CLP Looks at the 5 Most Common Epoxy Anchoring Mistakes

Originally published by: CLP SystemsApril 21, 2020

The following article was produced and published by the source linked to above, who is solely responsible for its content. SBC Magazine is publishing this story to raise awareness of information publicly available online and does not verify the accuracy of the author’s claims. As a consequence, SBC cannot vouch for the validity of any facts, claims or opinions made in the article.

In today’s market, many general contractors shy away from cast-in-place and embed plate anchoring solutions due to the cost and time it takes to install. These anchoring solutions can cause many frustrations on wood frame projects that delay construction timelines.

To overcome these installation variables, general contractors and framers have increasingly looked to drill and epoxy solutions to help expedite project timelines and mitigate anchor issues. Epoxy anchoring is cheaper, easier, and quicker to install making it a popular choice for install crews.

But, is it comparable in strength and a viable alternative?

For lower tensile demands, the short answer is yes, but installation variables can quickly diminish the structural integrity of epoxy anchors. If not installed and cured properly, then the epoxy will no longer maintain the required load value to ensure structural integrity of the anchor. Below are the 5 most common mistakes while installing epoxy:

1. Incorrect Drill Depth and Size – Every anchor has a required embedment depth and diameter that contribute to its capacity within the concrete foundation. It’s common for installers to not drill deep enough to achieve the required embedment depth. Taking the time to measure and accurately drill the hole is the first step in guaranteeing the anchor will maintain its required value.

 2. Not Properly Cleaned – Concrete dust and small trash can easily prevent the full embedment depth of the anchor, and mix with the epoxy, reducing the curing strength of the epoxy. It is important to make sure each hole is brushed and cleaned according to manufacturer specifications before installing the anchor. Failing to do so puts the structural integrity of the project at risk.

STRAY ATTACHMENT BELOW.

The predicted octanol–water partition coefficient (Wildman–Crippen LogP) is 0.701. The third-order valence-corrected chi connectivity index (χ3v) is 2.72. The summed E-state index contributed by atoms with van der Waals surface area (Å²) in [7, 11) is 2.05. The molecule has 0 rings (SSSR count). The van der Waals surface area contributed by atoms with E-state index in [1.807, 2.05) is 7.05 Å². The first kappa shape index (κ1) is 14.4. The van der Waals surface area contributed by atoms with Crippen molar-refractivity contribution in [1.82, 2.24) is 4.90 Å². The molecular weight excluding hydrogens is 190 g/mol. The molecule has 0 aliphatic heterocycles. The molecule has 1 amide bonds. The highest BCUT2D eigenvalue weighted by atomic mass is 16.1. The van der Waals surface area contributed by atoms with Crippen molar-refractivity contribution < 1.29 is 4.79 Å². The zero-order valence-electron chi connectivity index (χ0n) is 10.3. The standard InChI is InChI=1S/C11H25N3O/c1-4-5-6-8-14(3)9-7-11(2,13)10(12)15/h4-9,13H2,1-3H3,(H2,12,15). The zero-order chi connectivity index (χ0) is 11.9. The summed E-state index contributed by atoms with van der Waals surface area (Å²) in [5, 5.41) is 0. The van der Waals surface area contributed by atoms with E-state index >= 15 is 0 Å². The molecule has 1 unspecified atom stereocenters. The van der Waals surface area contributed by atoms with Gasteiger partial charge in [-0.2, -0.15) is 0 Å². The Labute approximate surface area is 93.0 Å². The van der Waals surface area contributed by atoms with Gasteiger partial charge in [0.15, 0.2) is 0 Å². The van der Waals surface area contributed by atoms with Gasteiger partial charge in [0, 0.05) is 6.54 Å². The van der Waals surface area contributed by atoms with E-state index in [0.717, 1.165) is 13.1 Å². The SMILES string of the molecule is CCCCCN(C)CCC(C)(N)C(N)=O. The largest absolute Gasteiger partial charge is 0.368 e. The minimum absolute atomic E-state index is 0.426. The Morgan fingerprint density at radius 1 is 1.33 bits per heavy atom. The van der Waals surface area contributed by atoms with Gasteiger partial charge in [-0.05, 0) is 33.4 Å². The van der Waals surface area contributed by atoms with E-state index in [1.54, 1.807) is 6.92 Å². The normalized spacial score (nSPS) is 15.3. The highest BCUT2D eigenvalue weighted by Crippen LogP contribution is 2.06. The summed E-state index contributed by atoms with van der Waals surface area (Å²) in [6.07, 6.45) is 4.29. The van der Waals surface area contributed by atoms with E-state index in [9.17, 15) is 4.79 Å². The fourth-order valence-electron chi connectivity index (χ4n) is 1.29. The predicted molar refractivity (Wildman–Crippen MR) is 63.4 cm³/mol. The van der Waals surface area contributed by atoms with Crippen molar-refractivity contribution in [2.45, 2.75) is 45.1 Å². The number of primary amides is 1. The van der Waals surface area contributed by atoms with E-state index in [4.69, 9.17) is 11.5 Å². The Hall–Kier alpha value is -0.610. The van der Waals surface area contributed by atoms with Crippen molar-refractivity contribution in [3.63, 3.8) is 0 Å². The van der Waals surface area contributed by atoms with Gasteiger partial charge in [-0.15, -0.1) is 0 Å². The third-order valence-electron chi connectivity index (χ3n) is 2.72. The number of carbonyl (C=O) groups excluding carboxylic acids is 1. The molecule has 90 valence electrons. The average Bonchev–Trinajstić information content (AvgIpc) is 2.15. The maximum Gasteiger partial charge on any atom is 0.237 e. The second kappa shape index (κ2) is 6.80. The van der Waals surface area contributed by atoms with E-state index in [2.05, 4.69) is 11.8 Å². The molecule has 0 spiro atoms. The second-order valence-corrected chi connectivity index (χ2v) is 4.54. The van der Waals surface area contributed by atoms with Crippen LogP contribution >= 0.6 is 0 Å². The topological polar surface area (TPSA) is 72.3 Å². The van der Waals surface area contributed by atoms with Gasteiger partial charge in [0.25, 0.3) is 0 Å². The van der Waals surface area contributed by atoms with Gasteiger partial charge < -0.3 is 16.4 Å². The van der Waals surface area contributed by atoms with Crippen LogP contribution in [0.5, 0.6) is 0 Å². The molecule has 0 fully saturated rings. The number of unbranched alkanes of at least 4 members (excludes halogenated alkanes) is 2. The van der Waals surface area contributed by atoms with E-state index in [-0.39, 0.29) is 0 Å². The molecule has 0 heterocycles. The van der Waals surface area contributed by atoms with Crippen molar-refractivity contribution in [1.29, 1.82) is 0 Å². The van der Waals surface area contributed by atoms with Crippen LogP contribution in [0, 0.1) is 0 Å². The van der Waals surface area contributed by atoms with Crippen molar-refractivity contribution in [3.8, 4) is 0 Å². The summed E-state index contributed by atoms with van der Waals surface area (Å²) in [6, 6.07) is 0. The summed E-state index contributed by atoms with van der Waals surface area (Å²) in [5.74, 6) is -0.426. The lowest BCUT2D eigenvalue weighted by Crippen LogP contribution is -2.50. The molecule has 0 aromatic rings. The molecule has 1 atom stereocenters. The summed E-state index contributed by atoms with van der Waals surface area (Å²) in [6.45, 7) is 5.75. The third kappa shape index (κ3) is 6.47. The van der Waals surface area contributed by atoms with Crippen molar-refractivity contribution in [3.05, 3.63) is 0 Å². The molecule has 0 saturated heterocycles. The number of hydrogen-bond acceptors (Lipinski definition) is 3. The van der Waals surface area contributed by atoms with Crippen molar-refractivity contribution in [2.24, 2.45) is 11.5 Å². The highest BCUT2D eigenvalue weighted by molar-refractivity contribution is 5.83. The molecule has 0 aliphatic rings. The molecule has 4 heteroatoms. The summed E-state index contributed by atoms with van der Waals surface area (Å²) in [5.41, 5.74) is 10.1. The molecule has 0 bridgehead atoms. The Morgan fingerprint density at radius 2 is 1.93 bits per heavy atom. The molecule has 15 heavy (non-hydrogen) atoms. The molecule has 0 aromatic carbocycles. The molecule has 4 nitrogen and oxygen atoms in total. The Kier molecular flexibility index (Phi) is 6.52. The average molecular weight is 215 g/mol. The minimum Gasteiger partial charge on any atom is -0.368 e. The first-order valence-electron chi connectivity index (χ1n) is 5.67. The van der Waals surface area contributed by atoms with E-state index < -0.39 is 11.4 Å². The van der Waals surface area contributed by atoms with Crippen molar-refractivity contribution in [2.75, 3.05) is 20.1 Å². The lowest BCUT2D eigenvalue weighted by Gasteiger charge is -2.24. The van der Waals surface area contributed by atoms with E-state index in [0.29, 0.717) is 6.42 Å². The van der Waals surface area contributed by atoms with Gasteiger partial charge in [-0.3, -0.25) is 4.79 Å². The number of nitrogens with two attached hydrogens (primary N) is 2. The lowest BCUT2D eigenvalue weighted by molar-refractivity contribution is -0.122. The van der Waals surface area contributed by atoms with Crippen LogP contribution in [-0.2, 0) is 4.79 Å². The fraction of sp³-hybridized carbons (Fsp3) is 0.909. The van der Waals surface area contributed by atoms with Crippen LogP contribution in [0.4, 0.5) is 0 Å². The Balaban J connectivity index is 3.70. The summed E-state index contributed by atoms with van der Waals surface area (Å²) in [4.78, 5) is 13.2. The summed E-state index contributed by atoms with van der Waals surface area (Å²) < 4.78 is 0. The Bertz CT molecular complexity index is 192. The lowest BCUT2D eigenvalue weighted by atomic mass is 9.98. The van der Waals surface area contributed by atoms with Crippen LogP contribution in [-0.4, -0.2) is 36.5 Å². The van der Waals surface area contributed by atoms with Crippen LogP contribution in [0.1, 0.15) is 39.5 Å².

3. Standing Water in the Hole – It’s common to see standing water on job-sites. Whether it’s caused by natural rain or from clean-up crews, it can easily fill or partially fill a drilled hole. It is required that the concrete hole is dry before epoxy installation. All water should be removed from the hole using a vacuum and/or compressed air prior to cleaning.

4. Temperature Too Cold – Ambient temperatures can have negative effects on the proper curing of epoxy. When installing an epoxy anchor, manufacturers require that the temperature of both the concrete and the epoxy are within their allowable installation temperature range. It’s important to maintain these temperatures range. To solve this issue, it is good practice to keep epoxy stored inside a job site trailer or under controlled temperature at all times.

5. Incorrect Curing Times – Adhesive curing times can vary from 4 and 48 hours and more, so it’s important to not disturb, torque, or load the anchor until the epoxy has fully cured. It’s common for installers to assume epoxy curing times so it’s important to check curing time tables for manufacturer’s recommendations in order to accurately prepare project timelines.

These common mistakes are critical to the curing strength of epoxy. At CLP Systems, we work closely with our customers and engineers to design the best solutions that meet and exceed industry expectations. In the past 18 years, CLP Systems has helped engineers, general contractors, and framers on more than 4,000 multi-family wood frame structures. Understanding anchor issues and design needs of our customers, the CLP team not only focuses on providing the best products but also providing comprehensive project management and quality service to ensure our solutions are designed and installed correctly.


Check out this extra section in each digital issue of SBC Magazine for additional news, perspective, and advertiser content. Learn more and access 2016-2017 archives here.